July 18, 2022

Pollution and Cancer in Dogs | Dr. Lauren Trepanier #176

Pollution and Cancer in Dogs | Dr. Lauren Trepanier #176

When it comes to lymphoma and bladder cancer, environmental pollution plays a role in causing dog cancer.

Double board-certified veterinarian Dr. Lauren Trepanier has lost three Boxers to lymphoma, and she’s not letting that slide. She is currently studying the impact of carcinogens caused by environmental pollution on lymphoma in Boxers and transitional cell carcinoma in all dogs.

For lymphoma, the initial study found that Boxers have a higher risk of developing lymphoma if they live within 10 miles of a nuclear power plant, or within two miles of a chemical supplier or active crematorium. Current studies are directly measuring the volatile organic compounds (VOCs) and herbicides in the urine of Boxers with lymphoma as well as their levels in the air and tap water in those dogs’ homes. Dr. Trepanier’s lab is also teaming up with the Morris Animal Foundation Golden Retriever Lifetime Study to measure VOCs and herbicides in the urine of Goldens with lymphoma.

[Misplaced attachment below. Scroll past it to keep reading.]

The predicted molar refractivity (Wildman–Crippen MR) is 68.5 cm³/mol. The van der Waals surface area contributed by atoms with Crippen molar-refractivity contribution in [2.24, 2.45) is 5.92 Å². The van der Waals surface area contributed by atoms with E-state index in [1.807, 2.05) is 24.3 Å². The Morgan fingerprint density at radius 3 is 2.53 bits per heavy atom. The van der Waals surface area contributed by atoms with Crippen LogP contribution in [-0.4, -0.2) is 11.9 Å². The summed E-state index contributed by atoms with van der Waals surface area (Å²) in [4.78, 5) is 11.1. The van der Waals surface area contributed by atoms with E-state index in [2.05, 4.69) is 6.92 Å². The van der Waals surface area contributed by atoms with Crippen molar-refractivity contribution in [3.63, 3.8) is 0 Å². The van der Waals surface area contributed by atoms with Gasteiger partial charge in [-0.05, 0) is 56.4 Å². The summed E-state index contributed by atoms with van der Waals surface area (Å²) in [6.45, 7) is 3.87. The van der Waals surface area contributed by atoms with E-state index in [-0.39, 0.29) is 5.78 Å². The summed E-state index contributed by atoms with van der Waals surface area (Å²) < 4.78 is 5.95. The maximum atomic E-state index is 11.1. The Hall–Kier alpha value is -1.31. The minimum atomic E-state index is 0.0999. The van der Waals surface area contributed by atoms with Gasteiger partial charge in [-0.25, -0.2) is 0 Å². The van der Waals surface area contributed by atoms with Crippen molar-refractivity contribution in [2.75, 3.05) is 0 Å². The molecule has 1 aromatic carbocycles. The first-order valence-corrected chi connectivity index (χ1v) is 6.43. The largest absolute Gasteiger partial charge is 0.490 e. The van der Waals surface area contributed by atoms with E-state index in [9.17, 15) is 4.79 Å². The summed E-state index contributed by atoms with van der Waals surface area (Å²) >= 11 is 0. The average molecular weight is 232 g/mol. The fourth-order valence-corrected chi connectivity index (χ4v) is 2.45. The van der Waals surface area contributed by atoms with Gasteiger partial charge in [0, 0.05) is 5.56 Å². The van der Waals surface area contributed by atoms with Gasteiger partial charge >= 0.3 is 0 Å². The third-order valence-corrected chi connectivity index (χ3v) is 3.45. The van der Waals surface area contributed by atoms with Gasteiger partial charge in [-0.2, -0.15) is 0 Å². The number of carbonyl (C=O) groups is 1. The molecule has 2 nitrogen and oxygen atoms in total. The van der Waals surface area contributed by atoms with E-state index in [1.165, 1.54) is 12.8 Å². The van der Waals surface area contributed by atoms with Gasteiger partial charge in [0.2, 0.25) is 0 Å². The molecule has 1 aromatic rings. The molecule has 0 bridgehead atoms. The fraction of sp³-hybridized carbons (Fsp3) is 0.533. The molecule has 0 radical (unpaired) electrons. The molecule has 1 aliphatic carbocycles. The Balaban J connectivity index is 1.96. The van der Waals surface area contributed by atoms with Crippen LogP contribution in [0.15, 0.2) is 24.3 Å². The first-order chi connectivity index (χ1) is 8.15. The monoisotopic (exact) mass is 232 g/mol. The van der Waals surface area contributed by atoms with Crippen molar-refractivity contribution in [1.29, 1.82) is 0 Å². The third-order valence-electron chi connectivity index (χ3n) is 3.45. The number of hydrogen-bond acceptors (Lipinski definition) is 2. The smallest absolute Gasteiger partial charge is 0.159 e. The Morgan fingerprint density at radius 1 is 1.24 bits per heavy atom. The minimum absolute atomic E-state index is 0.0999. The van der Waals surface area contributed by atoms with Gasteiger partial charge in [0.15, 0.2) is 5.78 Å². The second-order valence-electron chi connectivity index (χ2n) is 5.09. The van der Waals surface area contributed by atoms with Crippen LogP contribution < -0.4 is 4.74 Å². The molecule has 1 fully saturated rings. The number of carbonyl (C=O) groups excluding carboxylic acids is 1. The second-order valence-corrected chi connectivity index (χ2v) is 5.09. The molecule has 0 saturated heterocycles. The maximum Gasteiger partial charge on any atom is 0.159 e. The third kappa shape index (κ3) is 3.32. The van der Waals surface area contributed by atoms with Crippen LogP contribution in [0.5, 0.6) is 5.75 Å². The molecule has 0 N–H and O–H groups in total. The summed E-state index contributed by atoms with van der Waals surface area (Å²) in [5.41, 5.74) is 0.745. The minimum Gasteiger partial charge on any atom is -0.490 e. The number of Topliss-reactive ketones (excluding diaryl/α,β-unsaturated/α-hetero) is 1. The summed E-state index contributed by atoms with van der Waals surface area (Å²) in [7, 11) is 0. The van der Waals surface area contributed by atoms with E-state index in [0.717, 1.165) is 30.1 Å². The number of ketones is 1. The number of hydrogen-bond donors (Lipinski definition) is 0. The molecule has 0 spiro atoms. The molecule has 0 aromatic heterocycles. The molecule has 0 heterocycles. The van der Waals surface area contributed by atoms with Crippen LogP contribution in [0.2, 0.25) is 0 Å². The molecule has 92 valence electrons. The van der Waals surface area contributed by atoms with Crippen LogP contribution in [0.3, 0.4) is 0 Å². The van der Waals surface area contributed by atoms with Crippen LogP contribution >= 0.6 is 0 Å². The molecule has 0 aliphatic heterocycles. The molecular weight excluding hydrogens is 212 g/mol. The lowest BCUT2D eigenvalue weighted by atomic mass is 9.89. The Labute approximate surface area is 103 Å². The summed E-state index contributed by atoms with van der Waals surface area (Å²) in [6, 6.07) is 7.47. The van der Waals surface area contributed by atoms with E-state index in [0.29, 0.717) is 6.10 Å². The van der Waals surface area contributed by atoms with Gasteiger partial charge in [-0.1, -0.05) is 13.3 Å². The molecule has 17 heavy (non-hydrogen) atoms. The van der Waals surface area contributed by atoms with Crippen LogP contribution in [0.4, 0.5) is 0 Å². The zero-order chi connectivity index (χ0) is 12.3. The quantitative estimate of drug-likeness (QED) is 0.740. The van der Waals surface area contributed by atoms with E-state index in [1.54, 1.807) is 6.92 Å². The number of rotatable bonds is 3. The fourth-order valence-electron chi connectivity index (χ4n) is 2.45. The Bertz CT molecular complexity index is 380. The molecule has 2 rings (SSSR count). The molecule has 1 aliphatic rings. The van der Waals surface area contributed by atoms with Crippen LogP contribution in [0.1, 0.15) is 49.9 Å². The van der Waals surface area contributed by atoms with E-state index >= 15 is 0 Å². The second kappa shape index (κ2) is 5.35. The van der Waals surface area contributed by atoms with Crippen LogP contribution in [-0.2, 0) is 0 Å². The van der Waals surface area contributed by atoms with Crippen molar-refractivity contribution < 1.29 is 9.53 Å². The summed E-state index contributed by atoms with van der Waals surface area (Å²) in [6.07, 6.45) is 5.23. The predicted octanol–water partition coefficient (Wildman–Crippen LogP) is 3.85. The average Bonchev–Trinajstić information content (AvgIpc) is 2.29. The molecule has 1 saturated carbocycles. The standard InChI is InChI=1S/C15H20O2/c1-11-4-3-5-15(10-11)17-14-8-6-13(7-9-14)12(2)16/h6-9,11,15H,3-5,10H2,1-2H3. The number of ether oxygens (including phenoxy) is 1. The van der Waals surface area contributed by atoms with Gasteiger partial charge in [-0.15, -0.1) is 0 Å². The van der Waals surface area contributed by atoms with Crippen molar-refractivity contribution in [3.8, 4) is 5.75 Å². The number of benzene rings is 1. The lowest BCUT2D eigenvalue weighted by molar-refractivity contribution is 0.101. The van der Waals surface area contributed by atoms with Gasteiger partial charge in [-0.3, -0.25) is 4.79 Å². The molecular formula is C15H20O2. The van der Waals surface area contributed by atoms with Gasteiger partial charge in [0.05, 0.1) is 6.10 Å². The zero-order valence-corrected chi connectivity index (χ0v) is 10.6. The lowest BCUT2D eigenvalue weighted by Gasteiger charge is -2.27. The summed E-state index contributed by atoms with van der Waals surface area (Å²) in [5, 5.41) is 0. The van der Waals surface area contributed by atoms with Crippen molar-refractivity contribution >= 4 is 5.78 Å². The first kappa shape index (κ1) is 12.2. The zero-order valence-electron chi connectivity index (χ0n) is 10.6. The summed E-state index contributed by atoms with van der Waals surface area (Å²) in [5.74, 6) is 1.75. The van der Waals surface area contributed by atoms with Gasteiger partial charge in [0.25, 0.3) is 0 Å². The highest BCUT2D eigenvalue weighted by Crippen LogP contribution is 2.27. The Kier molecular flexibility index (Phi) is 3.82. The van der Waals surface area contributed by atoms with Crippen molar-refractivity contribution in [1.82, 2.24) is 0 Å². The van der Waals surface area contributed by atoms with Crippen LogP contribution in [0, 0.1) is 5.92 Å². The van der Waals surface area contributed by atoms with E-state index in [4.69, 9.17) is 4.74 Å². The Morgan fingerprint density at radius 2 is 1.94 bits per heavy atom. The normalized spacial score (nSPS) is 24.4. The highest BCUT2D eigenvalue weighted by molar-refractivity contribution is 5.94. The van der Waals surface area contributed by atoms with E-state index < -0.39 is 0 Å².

For bladder cancer, the initial study found that dogs were at a higher risk of developing bladder cancer if they lived in a county with higher ozone concentrations or higher levels of trihalomethanes in the tap water. They also found that dogs and their owners share similar urinary levels to two carcinogens, with 5-7% of apparently healthy people and dogs having levels high enough to damage their DNA and potentially cause cancer. Current studies are measuring the urinary and household levels of acrolein and arsenic.

Listen in to learn more about these studies, and scroll down to view the recruitment fliers.

Links Mentioned in Today’s Show:

Dr. Trepanier’s Profile at University of Wisconsin-Madison

Dog Cancer Support

One Health Alliance

Canine Health Foundation

Golden Retriever Lifetime Study

About Today’s Guest, Dr. Lauren Trepanier:

Dr. Trepanier has 23 years of experience at UW-Madison managing internal medicine cases, training residents, interns, and students, and conducting research on the risks for adverse drug reactions and environmental cancers. She earned her DVM with distinction from Cornell University, completed residency training at the Animal Medical Center in New York, and obtained a PhD in Pharmacology, also at Cornell. Dr. Trepanier is board certified in both Internal Medicine and Veterinary Clinical Pharmacology and is currently a Professor of Internal Medicine at UW-Madison SVM. More recently, Dr. Trepanier is devoting time to initiatives that engage veterinarians in research as Assistant Dean for Clinical and Translational Research at the UW-Madison School of Veterinary Medicine.


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